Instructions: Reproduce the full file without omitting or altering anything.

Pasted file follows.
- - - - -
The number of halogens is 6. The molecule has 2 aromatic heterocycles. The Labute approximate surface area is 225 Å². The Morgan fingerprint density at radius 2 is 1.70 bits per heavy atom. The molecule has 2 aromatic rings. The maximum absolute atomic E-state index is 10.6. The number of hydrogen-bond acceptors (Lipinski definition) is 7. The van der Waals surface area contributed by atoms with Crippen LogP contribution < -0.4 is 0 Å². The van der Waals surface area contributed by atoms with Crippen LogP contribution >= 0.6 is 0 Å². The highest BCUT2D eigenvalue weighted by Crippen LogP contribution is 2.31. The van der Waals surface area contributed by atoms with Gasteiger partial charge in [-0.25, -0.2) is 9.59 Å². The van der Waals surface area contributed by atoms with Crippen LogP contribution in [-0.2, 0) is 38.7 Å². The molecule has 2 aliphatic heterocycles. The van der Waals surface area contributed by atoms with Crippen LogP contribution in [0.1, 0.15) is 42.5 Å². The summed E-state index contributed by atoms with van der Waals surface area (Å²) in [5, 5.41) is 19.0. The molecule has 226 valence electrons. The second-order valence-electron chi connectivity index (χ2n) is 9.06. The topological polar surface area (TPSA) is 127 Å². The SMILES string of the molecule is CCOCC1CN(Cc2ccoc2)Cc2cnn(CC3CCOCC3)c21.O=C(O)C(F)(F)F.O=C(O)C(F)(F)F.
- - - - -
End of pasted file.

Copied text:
The number of halogens is 6. The molecule has 2 aromatic heterocycles. The Labute approximate surface area is 225 Å². The Morgan fingerprint density at radius 2 is 1.70 bits per heavy atom. The molecule has 2 aromatic rings. The maximum absolute atomic E-state index is 10.6. The number of hydrogen-bond acceptors (Lipinski definition) is 7. The van der Waals surface area contributed by atoms with Crippen LogP contribution < -0.4 is 0 Å². The van der Waals surface area contributed by atoms with Crippen LogP contribution >= 0.6 is 0 Å². The highest BCUT2D eigenvalue weighted by Crippen LogP contribution is 2.31. The van der Waals surface area contributed by atoms with Gasteiger partial charge in [-0.25, -0.2) is 9.59 Å². The van der Waals surface area contributed by atoms with Crippen LogP contribution in [-0.2, 0) is 38.7 Å². The molecule has 2 aliphatic heterocycles. The van der Waals surface area contributed by atoms with Crippen LogP contribution in [0.1, 0.15) is 42.5 Å². The summed E-state index contributed by atoms with van der Waals surface area (Å²) in [5, 5.41) is 19.0. The molecule has 226 valence electrons. The second-order valence-electron chi connectivity index (χ2n) is 9.06. The topological polar surface area (TPSA) is 127 Å². The SMILES string of the molecule is CCOCC1CN(Cc2ccoc2)Cc2cnn(CC3CCOCC3)c21.O=C(O)C(F)(F)F.O=C(O)C(F)(F)F.